If he can transition into an everyday first basemen, El Trece should be able to stay less banged-up and focus on mashing baseballs.  Should he have even half the April that he did last year, in which he collected 24 hits, 10 HRs, and 22 RBI, he’ll be able to get the confidence back, and continue to scare pitchers.  It’s clear that Ramirez is still the biggest IF storyline in the MLB, but all indications point towards a revival in his career.

The Bad:

Pablo Sandoval

 Let me preface this by saying that I, Sheridan Prestero, am a Sandoval believer.  I don’t think that he’s as awful as his stats indicate, nor do I think his mobility is bad enough to force him to the bench.  However, it’s clear that he did not come into Spring Training with the intensity needed to cement his starting role.  With nine hits, two HRs and a .265 average, his offense has been passable this spring.  Unfortunately, it has been less about his skill with the bat, and more about his athleticism, weight, and commitment to impacting the Red Sox in a positive way.  It’s widely known that one of the reasons he chose Boston was their alleged indifference about his weight, and that freedom has clearly allowed that to get out of control.  He has lost some of his range in the field, and his errors (four so far this spring) are becoming more frequent.

With such an easy solution (bro just STOP eating so much), it’s disheartening to see his lack of determination to alter his waistline.  Shaw should provide the competitive spark, as it’s known Farrell is open to the possibility of at least rotating the two at third base.  Sitting a “starter” on the bench is never Plan A, even more so when the player is earning just under $18,000,000 a year.  However, Sandoval is a professional athlete, and should realize that his career is quickly becoming a running joke.  Having Sandoval return to form is one of the more important tasks for the Red Sox this year, as he is a former All-Star and World Series MVP who can help this team.  Hopefully, for both his employment status and for my sanity, he can figure it out before it’s too late.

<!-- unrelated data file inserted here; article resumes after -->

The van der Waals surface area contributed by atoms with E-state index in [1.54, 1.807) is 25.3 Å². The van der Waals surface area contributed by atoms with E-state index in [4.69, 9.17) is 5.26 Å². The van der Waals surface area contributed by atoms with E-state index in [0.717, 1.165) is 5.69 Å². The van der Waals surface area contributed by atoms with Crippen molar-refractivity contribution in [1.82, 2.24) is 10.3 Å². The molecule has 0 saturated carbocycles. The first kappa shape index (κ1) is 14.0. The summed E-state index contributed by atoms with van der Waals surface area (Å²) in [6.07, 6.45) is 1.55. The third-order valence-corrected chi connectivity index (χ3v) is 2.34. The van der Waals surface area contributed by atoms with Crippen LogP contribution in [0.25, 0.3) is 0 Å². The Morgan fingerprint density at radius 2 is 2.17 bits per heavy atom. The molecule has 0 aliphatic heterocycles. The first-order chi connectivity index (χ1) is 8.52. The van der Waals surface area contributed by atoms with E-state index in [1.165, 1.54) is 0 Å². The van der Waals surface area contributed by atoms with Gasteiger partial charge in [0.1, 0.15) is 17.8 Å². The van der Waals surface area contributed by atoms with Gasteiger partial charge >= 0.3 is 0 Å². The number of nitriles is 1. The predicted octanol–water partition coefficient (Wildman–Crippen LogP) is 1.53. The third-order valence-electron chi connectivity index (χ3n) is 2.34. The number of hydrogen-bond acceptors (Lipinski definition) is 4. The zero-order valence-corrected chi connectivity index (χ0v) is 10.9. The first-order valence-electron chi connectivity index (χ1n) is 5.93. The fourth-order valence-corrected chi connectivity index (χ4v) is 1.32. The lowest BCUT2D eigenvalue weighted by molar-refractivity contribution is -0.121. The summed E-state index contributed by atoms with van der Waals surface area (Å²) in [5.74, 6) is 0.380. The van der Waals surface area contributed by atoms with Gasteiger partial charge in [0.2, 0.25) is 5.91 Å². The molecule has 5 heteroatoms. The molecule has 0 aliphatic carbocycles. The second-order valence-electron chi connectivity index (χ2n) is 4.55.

Three Amigos

Clay Bucholz, Joe Kelly, Rick Porcello.  What do these men have in common, you ask?  At points in their careers, they have all been speculated to be Cy Young candidates.  Currently, however, the biggest similarity they share are the lack of performance on a consistent basis.  To the dismay of Red Sox Nation, they have all broken down simultaneously, and have put incredible pressure on the rest of the pitching to keep the team afloat.  As stated previously, one cannot afford to look too in depth into Spring Training stats.  However, Weird Haircut Clay has had difficulty with ball placement (7 walks, 10 hits in 10 innings), Porcello has continued his trend of being the least intimidating pitcher in baseball (19 hits, 9 innings), and Kelly has seemed hesitant on the mound, giving up 13 hits, but has pitched well when pissed off, with 12 strikeouts.

Should these three can find their rhythm, it will solidify the Red Sox pitching staff as the best in baseball, no questions asked.  A potential rotation could be David Price, Porcello, Bucholz, Eduardo Rodriguez, and Kelly/Henry Owens/Brian Johnson.  That is a TERRIFYING array of pitchers to have to face as a team, and it’s so frustrating how close we are to seeing it.  Each of the three has stated that they feel good, and are excited to get to the regular season.  Fingers crossed that these mediocre spring outings are just getting the rust off, and that they will all return to form soon.  Should they find their way, #GoldBottles for everyone-except Bobby Valentine.  I miss Daniel Bard way too much, man.